Once breakfast was ready and pants were on, I brought Debora inside to play with the stuffed animals. She cried when I told her to go to the dormitory after dinner last night instead of letting her come back in to play, so I was sure to let her get an early start today. She came and started dressing them in my scarves and headbands while I went to wash my dishes, glad I could trust her to play by herself in the living room.

After dishes, my shoe fundi called saying my shoes were ready. I had placed an order for a pink pair for myself as well as 2 pairs (different colors) for my friends. He said “but only 2 are ready, the other 3 will be ready tomorrow.” What? 5 pairs of sandals? Huh? Yeah, apparently he made 3 of the same exact style for me…. As well as the two different ones for my friends. I guess you could call that a convenient miscommunication… I do love his shoes.

After hanging up the phone, I realized there were visitors outside. I simultaneously realized that Debora had become fascinated with my dental floss and unraveled the entire thing and strung it around my living room – through my shoes, around the stuffed animals, around my candle holders that weren’t actually holding any candles, through the handles of every mug I own… basically through and around everything in my living room. Cool. I kicked her out and decided to wait until someone called for me to come greet the visitors. In the meantime, I decided to go for some popcorn.

This was when I realized that there was a wasp in my living room. Usually I just nip it in the bud and whip out the can of Doom, but for some reason I let this one go. Mercy. That’s what it was. I let him buzz around, just watching him from the couch as I snacked on popcorn and occasionally swung my oven mitt at him when he got too close. When I had finished my popcorn, I decided that Mr. Wasp had worn out his welcome and went to get the can of Doom from my bookshelf. As I reached for the can, the wasp dove at my head, causing me to thrash my arms in the air wildly, hitting myself in the head with my big can of doom while knocking half of my bookshelf’s contents to the ground. I ducked down and looked around above me for the monster producing the hellish buzzing…. The wasp was stuck in my dreads. I jumped up and flipped my head over, shaking it like an 80’s rockstar while scrambling to my bedroom where I have a compact mirror. Freaking out, my judgment might have lapsed slightly and I began spraying my head with the Doom. Probably not the best idea… but who wants to get stung on the head? He fell out and I quickly calmed down to see the visitors standing right outside my window. Huh. Hope they missed my little show.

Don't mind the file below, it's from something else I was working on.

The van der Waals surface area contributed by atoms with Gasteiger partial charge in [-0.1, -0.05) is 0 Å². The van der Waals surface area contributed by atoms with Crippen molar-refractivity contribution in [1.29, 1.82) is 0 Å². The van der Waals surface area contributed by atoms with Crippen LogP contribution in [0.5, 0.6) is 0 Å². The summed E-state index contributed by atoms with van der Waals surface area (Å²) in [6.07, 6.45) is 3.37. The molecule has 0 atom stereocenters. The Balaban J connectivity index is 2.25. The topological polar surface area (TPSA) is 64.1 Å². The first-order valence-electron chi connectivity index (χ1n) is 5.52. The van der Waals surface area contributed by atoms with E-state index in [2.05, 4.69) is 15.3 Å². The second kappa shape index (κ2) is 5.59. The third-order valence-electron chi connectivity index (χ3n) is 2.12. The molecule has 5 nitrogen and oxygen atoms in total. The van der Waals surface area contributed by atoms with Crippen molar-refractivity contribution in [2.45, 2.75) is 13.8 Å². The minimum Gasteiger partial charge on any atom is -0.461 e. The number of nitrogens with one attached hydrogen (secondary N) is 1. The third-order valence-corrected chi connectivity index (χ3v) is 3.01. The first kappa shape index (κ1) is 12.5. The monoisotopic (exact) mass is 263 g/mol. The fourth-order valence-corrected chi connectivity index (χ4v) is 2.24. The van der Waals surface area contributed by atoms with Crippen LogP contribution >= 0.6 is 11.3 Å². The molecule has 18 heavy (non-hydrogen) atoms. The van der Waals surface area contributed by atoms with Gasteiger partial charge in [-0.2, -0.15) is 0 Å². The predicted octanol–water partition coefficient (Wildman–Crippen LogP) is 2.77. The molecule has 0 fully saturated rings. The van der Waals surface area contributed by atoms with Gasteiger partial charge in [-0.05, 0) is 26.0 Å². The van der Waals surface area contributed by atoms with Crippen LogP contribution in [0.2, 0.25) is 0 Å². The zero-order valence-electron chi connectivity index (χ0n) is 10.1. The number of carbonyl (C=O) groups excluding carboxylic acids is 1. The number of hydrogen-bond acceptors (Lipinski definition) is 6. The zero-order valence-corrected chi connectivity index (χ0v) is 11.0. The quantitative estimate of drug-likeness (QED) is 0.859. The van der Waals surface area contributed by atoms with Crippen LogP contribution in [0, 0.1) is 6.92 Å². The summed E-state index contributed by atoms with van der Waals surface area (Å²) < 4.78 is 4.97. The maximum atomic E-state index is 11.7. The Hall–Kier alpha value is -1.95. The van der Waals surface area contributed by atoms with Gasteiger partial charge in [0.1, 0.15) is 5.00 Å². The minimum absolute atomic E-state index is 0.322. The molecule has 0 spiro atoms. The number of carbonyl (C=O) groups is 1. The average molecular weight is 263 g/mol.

I quickly patted down my hair and spritzed a little body spray before going out to greet them. Jacky, our secretary, explained that they are here to talk about circumcision and that they would like for me to interpret for the boys. I said, “umm it’s a little early for that, don’t you think? And today is a holiday…” But they were pretty adamant about it, and said they only had 15 minutes before they had to move on to the next school. Ok. So I rounded up all of the boys and signed “penis” and “snip snip” more than I care to repeat. They snickered and giggled, and the ones who have already been circumcised stuck their chests out and strutted away. The few, the proud, the circumcised.

Once the visitors left, I asked Jacky to call Ojwang to carry me to Siaya (since I didn’t have any airtime). I wanted to buy a fish for supper, as well as airtime, candles, breakfast stuff. When he arrived I grabbed my sweater from the hook in my living room before heading out. We stopped to pick up his wife, which was a bit uncomfortable. Me, sandwiched between him and his wife on a bike. Cute. Once we reached Siaya, I dashed around to pick up everything on my list before calling him again to take me back. Again, he and his wife came and I hopped on the back this time before we took off. A quick stop at the butchery to pick up some dead animal and we were on the path back to Nina.

“Pssshhhhhhht….” That’s our tire going flat, right as we pass a herd of cows. Being on the back, I’m supposed to get off first, but these cows have huge horns. After they all passed, I alighted, followed by the wife and finally Ojwang. Cows are everywhere, herds of them going in all directions around us. I huddled up close to Ojwang and the bike with my bag of fish and eggs. About 20 minutes later, another bike comes and Ojwang tells me to use this one. He’s wearing a Santa hat. Awesome. So I get back to school without breaking a single egg and collapse as soon as I enter my house. My mom, Bruce, Terri & Bobby might be the only ones who understand how taxing it is to go on these excursions. Another wasp is buzzing around my chair. I don’t waste any time blasting him with Doom. I unload my goodies and change into my “play clothes” when I realized that there is actually a wasp nest on the back of my sweater. Huh. At least it wasn’t in my hair.